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As for the Germans, to begin with, they were taken aback by the strength of the resistance.
"As we arrived," says Hasso Krappe, an officer with the 19th Panzer division, "a motorcycle messenger came and requested that an officer from our division report to headquarters. That was me. By telephone, I was a connected to the 9th regiment, and I heard rifle fire from outside. Bullets were flying through the window and I had to hide with the phone under the table. Later a Polish newspaper wrote: German officer hiding under the table."
Poles communicated to the outside world by radio. Each broadcast began with a Chopin piano concerto followed by news from Warsaw, which was often read by John Ward, a British pilot who had escaped from a German prisoner-of-war camp. In those early days "Radio Lightening" or in Polish, "Blyskawica" was able to report some notable successes.
"This is Warsaw calling," said the report from Blyskawica. "Of our achievements in the past day the most important has been the taking of the building occupied by the police headquarters. The first probably to break through."
And on day two of the uprising, the Poles captured the power station and the main post office.
"Our task," says Bokiewicz, "was to cover the attack on the post office with our machine gun against the German bunker which was at the corner of the post office. Our Polish units made a frontal attack from, I think, two or three sides. The battle raged through the night and the post office was taken. Maybe I shouldn't say that, but I was a philatelist at the time so it was very - I had a private interest in the matter as well. The next day, I went to the post office, because I was looking for the stamps, and I found quite a lot of sheets of German occupation stamps and I hid them in the cellar. But of no use because I had to leave them in Warsaw."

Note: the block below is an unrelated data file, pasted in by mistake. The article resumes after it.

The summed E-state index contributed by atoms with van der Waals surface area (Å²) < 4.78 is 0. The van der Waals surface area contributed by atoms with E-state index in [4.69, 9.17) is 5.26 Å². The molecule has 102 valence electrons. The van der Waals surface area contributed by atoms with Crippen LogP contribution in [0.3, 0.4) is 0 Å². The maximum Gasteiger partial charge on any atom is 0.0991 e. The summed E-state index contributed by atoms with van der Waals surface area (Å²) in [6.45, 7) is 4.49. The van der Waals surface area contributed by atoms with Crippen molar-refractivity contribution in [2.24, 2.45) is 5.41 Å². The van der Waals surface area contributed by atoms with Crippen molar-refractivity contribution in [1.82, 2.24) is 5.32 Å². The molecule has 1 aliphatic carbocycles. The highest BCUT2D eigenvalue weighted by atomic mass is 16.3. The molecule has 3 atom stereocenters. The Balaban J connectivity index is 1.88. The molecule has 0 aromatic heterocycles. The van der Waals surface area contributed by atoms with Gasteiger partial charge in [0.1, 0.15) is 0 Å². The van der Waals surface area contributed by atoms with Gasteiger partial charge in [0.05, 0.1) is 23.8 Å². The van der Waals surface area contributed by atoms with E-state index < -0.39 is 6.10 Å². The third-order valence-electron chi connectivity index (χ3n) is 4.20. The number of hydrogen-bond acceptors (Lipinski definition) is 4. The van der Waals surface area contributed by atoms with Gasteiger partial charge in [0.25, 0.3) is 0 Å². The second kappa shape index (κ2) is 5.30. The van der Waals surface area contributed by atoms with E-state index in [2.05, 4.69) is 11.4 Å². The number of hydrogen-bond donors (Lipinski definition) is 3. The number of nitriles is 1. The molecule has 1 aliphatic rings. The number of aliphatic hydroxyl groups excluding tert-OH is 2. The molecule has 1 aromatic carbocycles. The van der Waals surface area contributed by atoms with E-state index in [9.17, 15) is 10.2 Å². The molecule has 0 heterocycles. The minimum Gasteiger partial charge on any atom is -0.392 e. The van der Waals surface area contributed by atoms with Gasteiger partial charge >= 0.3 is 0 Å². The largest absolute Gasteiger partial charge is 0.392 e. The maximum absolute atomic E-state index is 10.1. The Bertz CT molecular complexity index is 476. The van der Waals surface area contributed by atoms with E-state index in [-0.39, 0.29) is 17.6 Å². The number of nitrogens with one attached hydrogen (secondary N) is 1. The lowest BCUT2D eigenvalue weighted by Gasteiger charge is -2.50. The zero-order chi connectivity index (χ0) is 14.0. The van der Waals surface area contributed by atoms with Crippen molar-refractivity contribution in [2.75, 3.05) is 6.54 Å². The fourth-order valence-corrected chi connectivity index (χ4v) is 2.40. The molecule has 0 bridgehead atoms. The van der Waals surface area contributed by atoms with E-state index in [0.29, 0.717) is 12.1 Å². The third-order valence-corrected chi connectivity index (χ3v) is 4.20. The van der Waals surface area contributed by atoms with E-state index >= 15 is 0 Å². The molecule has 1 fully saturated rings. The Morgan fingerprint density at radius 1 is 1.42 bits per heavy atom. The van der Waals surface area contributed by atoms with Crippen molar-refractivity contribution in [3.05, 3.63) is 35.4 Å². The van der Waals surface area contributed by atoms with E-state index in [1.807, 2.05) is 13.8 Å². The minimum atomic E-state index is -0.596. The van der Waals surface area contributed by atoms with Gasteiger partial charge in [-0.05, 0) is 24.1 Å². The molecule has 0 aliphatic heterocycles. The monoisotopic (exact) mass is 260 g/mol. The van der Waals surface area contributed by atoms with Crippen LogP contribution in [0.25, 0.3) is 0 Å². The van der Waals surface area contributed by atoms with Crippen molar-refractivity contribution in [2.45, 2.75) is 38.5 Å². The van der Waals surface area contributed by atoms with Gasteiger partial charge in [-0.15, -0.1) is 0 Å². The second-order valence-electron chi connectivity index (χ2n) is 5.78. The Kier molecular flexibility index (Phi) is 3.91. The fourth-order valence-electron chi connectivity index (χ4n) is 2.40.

On the same day, a group of Poles in the so-called Zoska battalion captured two German tanks and drove them into action against their former owners. Their target was 'Gesiowka' or the Goose Farm, a transit camp for European Jews on the site of the former Warsaw Ghetto. On August 5th, Waclaw Micuta, a Polish tank commander, charged the wall of the camp
"I am in the tank," recalls Micuta. "We got in front of us the wall with pieces of metal to reinforce the wall and he gave the full speed and our tank started to climb up, climbed up, climbed up, get to the top and whoomph, fell on the other side. It was 40 tons of metal. It was an exceedingly emotional thing because a few hundred of Jews, when they realised that this is not the death but the liberation, you can imagine the emotion of those people. And by God, you know they came to the tank and they embrace us and some of them kneel, you know. And I saw a group of Jews, prisoners, … and there was one of these men and there was one with perfect Polish and a perfect Polish military language. He said, 'Attention,' and then you know he said, 'Lieutenant, I present you Jewish battalion ready to fight.'"
From The Battle for Warsaw:
The German garrison seemed content merely to contain the Poles. No counter-offensive was begun to dislodge them, though when news of the uprising reached Hitler, he ordered that Warsaw Poles be wiped out and their city razed to the ground as an example to the rest of occupied Europe. Heinrich Himmler, his SS Chief, was given the task, but all this was unknown to the Warsaw defenders as they enjoyed a respite in the warm August sunshine. Equally unknown to them, days before the uprising begun, Hitler had decided definitely to defend Warsaw and was rushing there some of his best remaining units. After waiting so long, the dye was being cast for the Poles.
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